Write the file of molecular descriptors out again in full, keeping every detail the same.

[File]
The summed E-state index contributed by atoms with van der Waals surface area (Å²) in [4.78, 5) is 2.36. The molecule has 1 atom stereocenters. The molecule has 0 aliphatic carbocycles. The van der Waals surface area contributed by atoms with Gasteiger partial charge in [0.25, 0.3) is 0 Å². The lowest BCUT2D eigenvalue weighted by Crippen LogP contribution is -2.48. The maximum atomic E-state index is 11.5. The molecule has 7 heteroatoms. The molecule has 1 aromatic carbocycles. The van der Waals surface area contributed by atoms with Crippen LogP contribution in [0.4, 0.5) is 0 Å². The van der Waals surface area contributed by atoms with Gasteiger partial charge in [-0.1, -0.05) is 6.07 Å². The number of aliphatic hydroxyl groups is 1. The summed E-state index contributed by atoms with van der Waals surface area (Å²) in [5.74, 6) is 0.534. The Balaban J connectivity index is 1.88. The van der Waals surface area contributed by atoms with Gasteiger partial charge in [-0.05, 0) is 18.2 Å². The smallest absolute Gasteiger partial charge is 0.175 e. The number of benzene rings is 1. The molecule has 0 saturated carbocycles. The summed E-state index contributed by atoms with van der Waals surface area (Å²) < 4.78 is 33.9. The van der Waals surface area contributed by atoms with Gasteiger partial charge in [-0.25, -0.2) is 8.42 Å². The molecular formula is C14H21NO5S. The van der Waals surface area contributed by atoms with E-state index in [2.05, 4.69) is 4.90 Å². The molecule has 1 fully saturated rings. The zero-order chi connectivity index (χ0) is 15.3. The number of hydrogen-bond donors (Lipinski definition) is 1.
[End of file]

The summed E-state index contributed by atoms with van der Waals surface area (Å²) in [4.78, 5) is 2.36. The molecule has 1 atom stereocenters. The molecule has 0 aliphatic carbocycles. The van der Waals surface area contributed by atoms with Gasteiger partial charge in [0.25, 0.3) is 0 Å². The lowest BCUT2D eigenvalue weighted by Crippen LogP contribution is -2.48. The maximum atomic E-state index is 11.5. The molecule has 7 heteroatoms. The molecule has 1 aromatic carbocycles. The van der Waals surface area contributed by atoms with Crippen LogP contribution in [0.4, 0.5) is 0 Å². The van der Waals surface area contributed by atoms with Gasteiger partial charge in [-0.1, -0.05) is 6.07 Å². The number of aliphatic hydroxyl groups is 1. The summed E-state index contributed by atoms with van der Waals surface area (Å²) in [5.74, 6) is 0.534. The Balaban J connectivity index is 1.88. The van der Waals surface area contributed by atoms with Gasteiger partial charge in [-0.05, 0) is 18.2 Å². The smallest absolute Gasteiger partial charge is 0.175 e. The number of benzene rings is 1. The molecule has 0 saturated carbocycles. The summed E-state index contributed by atoms with van der Waals surface area (Å²) < 4.78 is 33.9. The van der Waals surface area contributed by atoms with Gasteiger partial charge in [-0.25, -0.2) is 8.42 Å². The molecular formula is C14H21NO5S. The van der Waals surface area contributed by atoms with E-state index in [2.05, 4.69) is 4.90 Å². The molecule has 1 fully saturated rings. The zero-order chi connectivity index (χ0) is 15.3. The number of hydrogen-bond donors (Lipinski definition) is 1.